Reginald L. Brown Jr., CEO of consultancy Brown Technology Group, says many colleagues saw her as CEO material almost two decades ago. Brown began working with Burns in the late 1980s in Xerox's custom systems division, which helped clients switch from standard copier machines to ones that could be integrated with computer networks. When Burns was appointed special assistant to Wayland Hicks, then president of marketing and customer operations, in 1990, everyone knew she was on the fast track. "These were jobs in the company that division presidents put their best people in," says Brown. "Most of them were white males, so to have an African American female in such a position of power, you knew early on she had great potential." She later took on a similar role with then-CEO Paul A. Allaire. Appointed general manager in 1997 and vice-president for worldwide manufacturing two years later, Burns helped lead a push into color copying.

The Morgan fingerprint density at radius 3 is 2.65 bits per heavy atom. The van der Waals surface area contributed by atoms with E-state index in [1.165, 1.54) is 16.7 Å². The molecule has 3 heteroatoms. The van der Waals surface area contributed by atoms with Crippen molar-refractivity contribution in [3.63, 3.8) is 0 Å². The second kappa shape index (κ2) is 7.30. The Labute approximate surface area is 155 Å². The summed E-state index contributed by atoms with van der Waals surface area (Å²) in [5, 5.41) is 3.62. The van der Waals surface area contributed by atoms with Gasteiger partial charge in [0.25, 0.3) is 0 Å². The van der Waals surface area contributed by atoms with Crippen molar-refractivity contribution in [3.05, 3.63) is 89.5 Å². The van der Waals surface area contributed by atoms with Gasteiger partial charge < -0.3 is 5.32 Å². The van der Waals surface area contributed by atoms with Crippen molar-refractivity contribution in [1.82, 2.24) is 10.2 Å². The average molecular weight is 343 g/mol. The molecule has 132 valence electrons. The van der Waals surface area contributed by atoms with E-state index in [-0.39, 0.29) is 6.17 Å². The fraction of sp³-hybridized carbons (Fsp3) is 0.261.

But the overall business continued to struggle. By the time Mulcahy took over as CEO in 2001, Xerox was in deep trouble. Customers had migrated from Xerox's stand-alone copiers to using cheaper desktop printers to get multiple copies of documents. Rivals such as Canon and Hewlett-Packard had stolen the lead in key product areas, and the company had pulled down almost its entire credit line as the business hemorrhaged money.
Early in Mulcahy's tenure, she forged a partnership with Burns. Over time, she entrusted her lieutenant with much of the day-to-day operations while she focused on improving customer service and Xerox's financial health. Mulcahy oversaw major moves such as shedding the desktop printer business while trying to get the balance sheet in shape.